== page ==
"Open train cars filled with sand have raised alarm in St. Paul's St. Anthony Park neighborhood, where some residents wonder if the silica that comprises 80 percent of the unprocessed sand is safe."
"The cars, which often are parked in a rail yard sandwiched between homes and an industrial zone, are appearing on a more regular basis since an oil boom has increased the demand for the sand for its hydrofracking operations.
BNSF Railway Co., which transports the sand, and Minnesota Commercial Railway representatives said the trains are carrying wet 'unprocessed raw sand' -- not pure frac sand -- and that it isn't a health risk. The concern, however, is that nearly all information about silica's health impact are derived from studies in the workplace, where it has been shown to cause cancer, and not of ambient exposure.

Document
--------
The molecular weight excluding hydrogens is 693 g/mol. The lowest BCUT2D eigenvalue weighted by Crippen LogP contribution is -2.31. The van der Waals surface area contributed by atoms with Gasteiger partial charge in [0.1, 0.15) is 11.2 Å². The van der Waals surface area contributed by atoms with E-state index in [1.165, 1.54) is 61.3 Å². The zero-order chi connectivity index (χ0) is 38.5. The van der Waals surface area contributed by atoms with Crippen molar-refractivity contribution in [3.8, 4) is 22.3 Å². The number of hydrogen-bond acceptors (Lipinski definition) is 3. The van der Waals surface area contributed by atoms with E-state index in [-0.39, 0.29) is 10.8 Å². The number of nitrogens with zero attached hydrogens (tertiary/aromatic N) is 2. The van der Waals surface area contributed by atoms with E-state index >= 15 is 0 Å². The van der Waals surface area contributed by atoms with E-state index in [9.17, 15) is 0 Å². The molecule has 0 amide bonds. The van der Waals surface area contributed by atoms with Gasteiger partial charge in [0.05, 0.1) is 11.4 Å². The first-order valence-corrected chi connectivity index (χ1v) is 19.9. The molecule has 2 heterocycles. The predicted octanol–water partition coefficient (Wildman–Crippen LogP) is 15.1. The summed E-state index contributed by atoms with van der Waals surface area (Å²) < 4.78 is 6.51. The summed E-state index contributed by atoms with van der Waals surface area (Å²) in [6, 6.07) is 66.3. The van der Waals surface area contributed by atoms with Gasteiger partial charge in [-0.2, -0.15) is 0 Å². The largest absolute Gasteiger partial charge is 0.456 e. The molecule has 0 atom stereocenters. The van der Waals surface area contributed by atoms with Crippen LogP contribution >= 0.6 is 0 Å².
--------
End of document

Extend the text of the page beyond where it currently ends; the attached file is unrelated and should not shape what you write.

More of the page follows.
'We know it's [silica] not good for you,' said Hillary Carpentar, a toxicologist with the Minnesota Department of Health. 'It's a classic occupational toxin. I think the concern is that we just don't know' about casual exposure."
Chao Xiong reports for the Minneapolis Star Tribune June 27, 2012.